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Civil Engineer Graduate Orientation: Home

This guide presents 10 information strategies to help researchers and engineers become more efficient.

phd comics

"Piled Higher and Deeper" by Jorge Cham
www.phdcomics.com

Outline

From the Engineering Library, www.englib.cornell.edu:

  • Search the literature comprehensively for articles in your area, including all relevant journals, conference papers, theses, technical reports, and patents.
  • When might a literature search be necessary? Before a grant proposal, research paper, beginning a dissertation. Do it regularly to avoid "being scooped."
  • Learn about where to publish, high impact journals, open access, copyright and where to go for help. We'll also discuss the differences between Google, Google Scholar, and library-subscribed databases, recommending top databases and ebooks in the process.
  • Access library resources off-campus easier by downloading Passkey.
  • Find out why patents are so important and where to find them.
  • Find collaborators at Cornell with VIVO, a research expertise database.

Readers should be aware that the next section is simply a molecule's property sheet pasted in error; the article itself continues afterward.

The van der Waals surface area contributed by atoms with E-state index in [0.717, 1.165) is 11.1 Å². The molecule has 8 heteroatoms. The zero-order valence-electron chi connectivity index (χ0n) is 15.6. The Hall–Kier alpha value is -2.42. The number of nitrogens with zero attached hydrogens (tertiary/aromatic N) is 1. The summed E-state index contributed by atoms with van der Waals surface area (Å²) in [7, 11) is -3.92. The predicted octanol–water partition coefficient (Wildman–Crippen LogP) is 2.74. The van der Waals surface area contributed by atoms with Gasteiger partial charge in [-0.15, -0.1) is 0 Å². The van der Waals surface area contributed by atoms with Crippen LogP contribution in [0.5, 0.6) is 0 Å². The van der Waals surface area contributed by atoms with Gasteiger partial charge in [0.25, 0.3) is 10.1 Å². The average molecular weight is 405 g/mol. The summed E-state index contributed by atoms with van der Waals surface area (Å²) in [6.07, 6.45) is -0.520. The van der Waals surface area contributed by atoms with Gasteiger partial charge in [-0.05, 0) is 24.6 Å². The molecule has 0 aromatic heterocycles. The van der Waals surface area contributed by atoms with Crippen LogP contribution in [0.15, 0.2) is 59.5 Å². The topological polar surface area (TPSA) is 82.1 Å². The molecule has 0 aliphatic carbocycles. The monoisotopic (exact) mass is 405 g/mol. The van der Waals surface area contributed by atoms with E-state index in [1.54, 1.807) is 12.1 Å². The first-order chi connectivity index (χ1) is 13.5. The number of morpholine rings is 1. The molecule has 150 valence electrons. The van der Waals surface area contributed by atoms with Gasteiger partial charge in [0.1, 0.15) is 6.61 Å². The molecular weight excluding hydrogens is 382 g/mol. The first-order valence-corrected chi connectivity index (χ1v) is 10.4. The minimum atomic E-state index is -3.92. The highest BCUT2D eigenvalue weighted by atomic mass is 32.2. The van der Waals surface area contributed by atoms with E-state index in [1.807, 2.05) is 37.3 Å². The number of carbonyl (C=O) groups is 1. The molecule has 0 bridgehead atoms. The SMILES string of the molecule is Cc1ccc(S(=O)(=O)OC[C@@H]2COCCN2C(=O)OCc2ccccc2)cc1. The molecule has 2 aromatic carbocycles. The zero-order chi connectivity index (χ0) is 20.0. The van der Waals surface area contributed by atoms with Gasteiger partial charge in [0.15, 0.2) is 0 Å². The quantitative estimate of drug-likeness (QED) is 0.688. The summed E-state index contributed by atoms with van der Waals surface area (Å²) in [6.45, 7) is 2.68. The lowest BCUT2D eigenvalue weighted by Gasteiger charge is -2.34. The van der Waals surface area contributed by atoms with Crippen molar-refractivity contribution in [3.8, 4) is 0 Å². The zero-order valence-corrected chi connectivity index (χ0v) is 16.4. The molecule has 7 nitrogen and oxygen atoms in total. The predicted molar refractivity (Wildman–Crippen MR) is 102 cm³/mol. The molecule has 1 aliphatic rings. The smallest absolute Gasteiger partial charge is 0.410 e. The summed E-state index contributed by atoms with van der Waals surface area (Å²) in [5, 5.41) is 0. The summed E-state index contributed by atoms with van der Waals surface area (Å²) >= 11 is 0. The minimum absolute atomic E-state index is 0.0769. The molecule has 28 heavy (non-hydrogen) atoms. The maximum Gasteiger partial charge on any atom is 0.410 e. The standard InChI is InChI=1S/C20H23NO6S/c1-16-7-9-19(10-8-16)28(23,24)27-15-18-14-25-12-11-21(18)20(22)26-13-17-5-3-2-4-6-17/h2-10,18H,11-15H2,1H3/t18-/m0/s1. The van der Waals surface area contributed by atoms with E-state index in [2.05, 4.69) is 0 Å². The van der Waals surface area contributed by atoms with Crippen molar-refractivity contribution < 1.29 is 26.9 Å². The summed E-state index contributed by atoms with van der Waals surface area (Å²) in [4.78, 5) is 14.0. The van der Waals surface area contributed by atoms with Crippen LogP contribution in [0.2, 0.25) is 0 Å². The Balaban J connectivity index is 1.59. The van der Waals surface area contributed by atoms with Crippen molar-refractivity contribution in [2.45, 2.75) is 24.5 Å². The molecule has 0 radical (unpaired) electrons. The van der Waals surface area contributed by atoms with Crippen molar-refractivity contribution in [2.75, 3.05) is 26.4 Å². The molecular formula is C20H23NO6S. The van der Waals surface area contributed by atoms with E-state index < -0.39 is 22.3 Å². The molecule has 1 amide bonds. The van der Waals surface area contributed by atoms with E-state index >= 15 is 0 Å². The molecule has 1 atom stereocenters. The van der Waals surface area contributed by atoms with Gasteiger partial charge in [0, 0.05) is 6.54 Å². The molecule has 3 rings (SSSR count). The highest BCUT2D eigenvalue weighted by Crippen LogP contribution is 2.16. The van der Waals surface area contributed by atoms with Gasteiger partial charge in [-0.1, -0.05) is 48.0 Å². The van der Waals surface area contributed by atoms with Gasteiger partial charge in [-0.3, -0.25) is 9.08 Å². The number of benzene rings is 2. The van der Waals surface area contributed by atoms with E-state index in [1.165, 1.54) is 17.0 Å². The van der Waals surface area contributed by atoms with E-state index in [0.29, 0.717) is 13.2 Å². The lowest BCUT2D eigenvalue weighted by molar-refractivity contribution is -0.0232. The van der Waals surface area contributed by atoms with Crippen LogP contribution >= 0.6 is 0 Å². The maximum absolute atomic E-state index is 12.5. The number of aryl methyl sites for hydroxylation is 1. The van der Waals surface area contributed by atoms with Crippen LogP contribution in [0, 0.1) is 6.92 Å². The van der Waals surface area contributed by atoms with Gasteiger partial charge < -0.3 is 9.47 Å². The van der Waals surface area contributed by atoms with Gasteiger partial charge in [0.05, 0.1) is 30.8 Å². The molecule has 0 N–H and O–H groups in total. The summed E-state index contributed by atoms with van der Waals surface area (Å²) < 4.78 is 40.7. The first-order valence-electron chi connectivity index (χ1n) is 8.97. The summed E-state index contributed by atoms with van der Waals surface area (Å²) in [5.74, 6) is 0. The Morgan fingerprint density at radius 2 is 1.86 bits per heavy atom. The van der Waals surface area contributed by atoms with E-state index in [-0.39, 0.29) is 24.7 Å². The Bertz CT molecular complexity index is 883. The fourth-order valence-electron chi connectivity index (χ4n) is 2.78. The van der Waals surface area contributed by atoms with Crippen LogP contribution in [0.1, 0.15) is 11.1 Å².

• Keep up to date with the literature by receiving tables of contents in your email or via RSS feed.
  • Prepare bibliographies with a citation mangement program, such as Endnote or RefWorks.
  • Ask for help via chat, email, texting, or in person.
  • If time, we'll review with questions.

Slides from Professor Susan Daniel

Professor Susan Daniel in School of Chemical and Biomolecular Engineering showed some useful slides to new ChemE grads students. These cover best practices when publishing, the importance of staying current, peripheral literature, and more.

Engineering Librarian

Jill Powell's picture
Jill Powell
Contact:
103A Carpenter Hall
Engineering Library
Cornell University
Ithaca, NY 14853
jhp1@cornell.edu
engrref@cornell.edu
607-255-8701
Subjects:Engineering